‘Well, we actually only get around 10-12 a year. 20 would be a lot. We don’t get a lot of activity due to the low population. People here have a great deal of respect for property and their behaviour so there’s no vandalism or graffiti or litter. I’ve spoken with six-year-olds who speak like adults because they hang around more with adults and they are very independent and respectful.’
‘We occasionally assist with medical response where manpower is needed and I’m part of Search and Rescue too. Life beacons have been a saviour for many trampers. If there is an emergency there is no doctor on the island only a highly trained nurse and a big volunteer group to support people.’
‘The biggest event we’ve had to deal with is a house fire last year that had an electrical fault. Unfortunately, by the time we could all respond – around 25 minutes - the house was well involved. All we could do was try to contain the fire.’
‘DOC has a small amount of rural equipment such as Aqualite pump and monsoon buckets and a trailor with rolls and rolls of forest hose. Almost all of our equipment including hand tools is contained ready to be picked up and flown by helicopter. For back up a helicopter could respond from Invercargill in about 20 minutes in the event of a big emergency, weather permitting.’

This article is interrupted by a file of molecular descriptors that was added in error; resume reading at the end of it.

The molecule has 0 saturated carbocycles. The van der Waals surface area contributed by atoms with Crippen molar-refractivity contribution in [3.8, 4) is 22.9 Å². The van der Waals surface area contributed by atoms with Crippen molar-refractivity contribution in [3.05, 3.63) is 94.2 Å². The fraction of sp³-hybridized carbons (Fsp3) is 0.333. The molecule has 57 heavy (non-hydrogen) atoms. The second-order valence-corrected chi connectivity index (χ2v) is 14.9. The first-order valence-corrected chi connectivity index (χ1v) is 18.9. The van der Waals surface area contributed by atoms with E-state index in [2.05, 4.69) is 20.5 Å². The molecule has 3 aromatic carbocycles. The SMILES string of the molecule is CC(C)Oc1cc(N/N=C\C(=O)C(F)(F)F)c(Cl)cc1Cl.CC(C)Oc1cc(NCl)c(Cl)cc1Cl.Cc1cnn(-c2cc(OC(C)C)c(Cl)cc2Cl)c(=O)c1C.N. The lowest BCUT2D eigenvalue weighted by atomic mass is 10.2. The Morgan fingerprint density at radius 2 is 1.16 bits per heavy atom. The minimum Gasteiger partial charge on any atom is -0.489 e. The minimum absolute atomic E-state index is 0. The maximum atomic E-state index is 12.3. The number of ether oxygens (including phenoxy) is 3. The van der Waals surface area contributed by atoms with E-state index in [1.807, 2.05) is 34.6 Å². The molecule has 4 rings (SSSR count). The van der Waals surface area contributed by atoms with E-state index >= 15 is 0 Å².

What are the biggest challenges for you?
‘We’ll only get around 10 people regularly come to our muster and training events. Despite a good number of able bodied fit people in the community there are many elderly and a lot of us have jobs that take us away from home for long periods of time. I might sometimes spend days out in the bush on DOC projects with limited cell phone coverage. This can also cause problems for responding to emergencies. Also commercial fishers will be out at sea for a couple of days at a time. So this means our brigade is dispersed over a great geographic distance.’
‘Recruitment is an issue for us too. We see a lot of foreign workers employed through the pub and accommodation services. They might be here for 6 months but that’s not long enough to join the brigade and ensure continuity.’
‘There is no reticulated water for us anywhere on the island. We’ve only ever used a stand pipe in training on the mainland! All water needs to come from people’s private supplies or creeks. That’s the first challenge for the Officer in Charge – where will the water come from and get the portable pump. Another challenge we have is there is no other support form vehicles. Any vehicle has to be craned on and off the island and only when the tide is at the right level. There is no ramp like other places.’
‘But despite all the challenges the island is beautiful. It’s both laid back and busy. It’s a dark skies reserve. And it’s full of people who do massive amounts of community work. This community would completely fall apart without volunteering. It’s hard to say no but there’s only so much time any of us can give.’